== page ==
Healthy Ageing

The healthy ageing programme includes research on physical, mental and social wellbeing, healthy work and retirement, and effective health and social care.  In the programme we will develop, evaluate and translate public health interventions (any type of treatment, preventive care, or test that a person could take or undergo e.g. welfare rights advice) to maintain and improve health, and reduce health inequalities - the differences in health which persist across society - in later life.

Average life expectancy has increased dramatically over the last three decades.  Present challenges include extending healthy life expectancy and reducing the social, economic and health burden which comes with people living longer.  Achieving good quality of life in later years requires primary prevention (to protect healthy people from developing a disease) and secondary prevention (to halt or slow the progress of disease (if possible) in its earliest stages).  We will focus on both health related behaviours (actions taken by a person to maintain, attain, or regain good health and to prevent illness) including their use of health care, and social interventions (e.g. ‘The Silver Line’ helpline for older people) to promote wellbeing, in particular among socially and economically disadvantaged groups.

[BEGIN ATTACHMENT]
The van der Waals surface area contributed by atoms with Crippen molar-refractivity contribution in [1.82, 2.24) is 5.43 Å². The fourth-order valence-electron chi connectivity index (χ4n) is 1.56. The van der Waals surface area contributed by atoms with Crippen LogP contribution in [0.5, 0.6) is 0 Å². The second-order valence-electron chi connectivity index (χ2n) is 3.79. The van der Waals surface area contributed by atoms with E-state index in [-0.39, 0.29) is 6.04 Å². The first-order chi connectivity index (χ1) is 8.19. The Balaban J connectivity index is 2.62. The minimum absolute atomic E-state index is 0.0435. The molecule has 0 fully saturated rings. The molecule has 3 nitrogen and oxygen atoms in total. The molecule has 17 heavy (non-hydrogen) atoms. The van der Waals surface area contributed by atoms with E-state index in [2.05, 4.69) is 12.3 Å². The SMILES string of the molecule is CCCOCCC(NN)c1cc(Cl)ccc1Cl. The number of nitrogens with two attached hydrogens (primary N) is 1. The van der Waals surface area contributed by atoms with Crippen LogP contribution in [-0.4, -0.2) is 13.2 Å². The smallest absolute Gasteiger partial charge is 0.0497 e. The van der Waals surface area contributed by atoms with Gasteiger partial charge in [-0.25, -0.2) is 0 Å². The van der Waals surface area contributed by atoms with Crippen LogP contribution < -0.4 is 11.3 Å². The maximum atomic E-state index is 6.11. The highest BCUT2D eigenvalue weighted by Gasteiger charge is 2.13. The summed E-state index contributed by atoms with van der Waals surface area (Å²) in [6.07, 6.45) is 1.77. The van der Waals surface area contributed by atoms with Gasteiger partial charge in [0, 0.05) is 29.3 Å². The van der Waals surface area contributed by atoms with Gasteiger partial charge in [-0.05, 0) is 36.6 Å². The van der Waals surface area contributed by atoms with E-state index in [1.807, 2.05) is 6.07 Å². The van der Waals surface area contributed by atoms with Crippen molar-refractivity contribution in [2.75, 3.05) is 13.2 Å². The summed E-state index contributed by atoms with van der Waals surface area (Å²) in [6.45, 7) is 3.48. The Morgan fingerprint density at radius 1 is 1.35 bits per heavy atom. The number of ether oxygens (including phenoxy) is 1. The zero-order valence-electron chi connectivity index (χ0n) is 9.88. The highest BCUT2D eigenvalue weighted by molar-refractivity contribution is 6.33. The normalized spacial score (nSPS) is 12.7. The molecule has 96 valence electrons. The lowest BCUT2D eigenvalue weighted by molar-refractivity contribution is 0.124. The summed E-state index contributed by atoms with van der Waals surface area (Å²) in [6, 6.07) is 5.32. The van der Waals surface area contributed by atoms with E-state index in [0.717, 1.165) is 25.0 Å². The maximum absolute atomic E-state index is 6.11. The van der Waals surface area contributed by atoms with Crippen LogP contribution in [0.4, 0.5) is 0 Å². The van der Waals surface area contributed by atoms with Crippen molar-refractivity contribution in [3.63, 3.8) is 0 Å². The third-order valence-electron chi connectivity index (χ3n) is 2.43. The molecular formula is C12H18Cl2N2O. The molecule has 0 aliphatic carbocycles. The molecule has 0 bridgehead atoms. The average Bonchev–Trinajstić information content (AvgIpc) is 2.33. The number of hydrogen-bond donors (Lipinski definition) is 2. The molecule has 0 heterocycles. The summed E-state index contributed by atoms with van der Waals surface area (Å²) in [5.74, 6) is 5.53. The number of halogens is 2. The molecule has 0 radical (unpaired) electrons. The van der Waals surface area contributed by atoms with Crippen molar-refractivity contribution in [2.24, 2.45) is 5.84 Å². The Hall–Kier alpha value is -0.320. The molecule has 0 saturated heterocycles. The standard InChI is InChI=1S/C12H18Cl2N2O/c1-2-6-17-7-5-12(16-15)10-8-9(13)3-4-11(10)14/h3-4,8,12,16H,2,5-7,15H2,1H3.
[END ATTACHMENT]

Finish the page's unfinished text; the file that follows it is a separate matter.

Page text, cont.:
The research involves collaborations with the Institute for Ageing & Health (IAH) at Newcastle University (e.g. the MRC funded 85+ study), NIHR School for Public Health Research (SPHR) and other national and international collaborators. There are strong links with other Fuse programmes, in particular those focused on behaviour change and inequalities.

The programme objectives are to:

  • Promote healthy ageing in retirement, including interventions to promote exercise, healthy diet, safe drinking, and socialising 
  • Investigate the implications of people working longer and develop, evaluate and translate appropriate workplace interventions to maintain and improve health
  • Evaluate the role of social and welfare interventions in later life for disadvantaged population groups 
  • Evaluate the roles of formal and informal care in promoting health among older adults and develop interventions to maximise health gain and minimise health inequalities

Programme Investigators

  • Dr Katie Brittain - Programme Lead, Nothumbria University
  • Dr Sheena Ramsay - Deputy Programme Lead, Newcastle University
  • Dr Suzanne Moffatt - Principal Investigator, Newcastle University
  • Mrs Roxanne Armstrong-Moore, Research Programme PhD student, University of Sunderland
  • Professor Clare Bambra - Principal Investigator, Newcastle University
  • Professor Alan Batterham - Principal Investigator, Teesside University
  • Professor Susan Carr - Principal Investigator, Northumbria University
  • Dr Katie Haighton - Principal Investigator, Northumbria University
  • Professor Eileen Kaner - Principal Investigator, Newcastle University
  • Dr Jonathan Ling - Principal Investigator, University of Sunderland
  • Mrs Karen McCabe - Principal Investigator, University of Sunderland
  • Professor Falko Sniehotta - Principal Investigator, Newcastle University
  • Dr Linda Penn, Research Associate, Newcastle University